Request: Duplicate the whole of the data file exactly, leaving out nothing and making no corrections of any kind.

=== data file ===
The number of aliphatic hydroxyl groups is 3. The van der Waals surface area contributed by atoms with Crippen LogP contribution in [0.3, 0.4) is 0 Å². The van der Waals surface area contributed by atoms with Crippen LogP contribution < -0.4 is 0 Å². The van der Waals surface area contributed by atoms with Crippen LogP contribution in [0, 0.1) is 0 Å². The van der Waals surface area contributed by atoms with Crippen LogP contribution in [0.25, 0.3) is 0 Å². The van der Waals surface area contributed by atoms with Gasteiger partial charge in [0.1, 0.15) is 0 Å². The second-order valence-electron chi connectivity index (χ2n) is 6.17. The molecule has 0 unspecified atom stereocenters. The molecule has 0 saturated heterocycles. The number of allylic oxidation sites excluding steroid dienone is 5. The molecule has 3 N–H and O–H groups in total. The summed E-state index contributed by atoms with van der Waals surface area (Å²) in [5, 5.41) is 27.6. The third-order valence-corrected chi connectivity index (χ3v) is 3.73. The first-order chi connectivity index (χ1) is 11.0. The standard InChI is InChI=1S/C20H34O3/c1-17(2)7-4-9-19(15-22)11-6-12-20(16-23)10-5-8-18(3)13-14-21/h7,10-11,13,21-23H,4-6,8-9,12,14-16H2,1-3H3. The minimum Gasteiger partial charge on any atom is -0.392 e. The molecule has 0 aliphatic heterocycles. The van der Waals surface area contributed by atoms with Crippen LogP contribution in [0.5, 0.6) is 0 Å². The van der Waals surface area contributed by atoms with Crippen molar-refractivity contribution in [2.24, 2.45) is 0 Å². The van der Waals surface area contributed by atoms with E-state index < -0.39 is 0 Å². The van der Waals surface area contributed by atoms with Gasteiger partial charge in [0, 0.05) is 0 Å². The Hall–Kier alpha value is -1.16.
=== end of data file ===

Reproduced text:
The number of aliphatic hydroxyl groups is 3. The van der Waals surface area contributed by atoms with Crippen LogP contribution in [0.3, 0.4) is 0 Å². The van der Waals surface area contributed by atoms with Crippen LogP contribution < -0.4 is 0 Å². The van der Waals surface area contributed by atoms with Crippen LogP contribution in [0, 0.1) is 0 Å². The van der Waals surface area contributed by atoms with Crippen LogP contribution in [0.25, 0.3) is 0 Å². The van der Waals surface area contributed by atoms with Gasteiger partial charge in [0.1, 0.15) is 0 Å². The second-order valence-electron chi connectivity index (χ2n) is 6.17. The molecule has 0 unspecified atom stereocenters. The molecule has 0 saturated heterocycles. The number of allylic oxidation sites excluding steroid dienone is 5. The molecule has 3 N–H and O–H groups in total. The summed E-state index contributed by atoms with van der Waals surface area (Å²) in [5, 5.41) is 27.6. The third-order valence-corrected chi connectivity index (χ3v) is 3.73. The first-order chi connectivity index (χ1) is 11.0. The standard InChI is InChI=1S/C20H34O3/c1-17(2)7-4-9-19(15-22)11-6-12-20(16-23)10-5-8-18(3)13-14-21/h7,10-11,13,21-23H,4-6,8-9,12,14-16H2,1-3H3. The minimum Gasteiger partial charge on any atom is -0.392 e. The molecule has 0 aliphatic heterocycles. The van der Waals surface area contributed by atoms with Crippen LogP contribution in [0.5, 0.6) is 0 Å². The van der Waals surface area contributed by atoms with Crippen molar-refractivity contribution in [2.24, 2.45) is 0 Å². The van der Waals surface area contributed by atoms with E-state index < -0.39 is 0 Å². The van der Waals surface area contributed by atoms with Gasteiger partial charge in [0, 0.05) is 0 Å². The Hall–Kier alpha value is -1.16.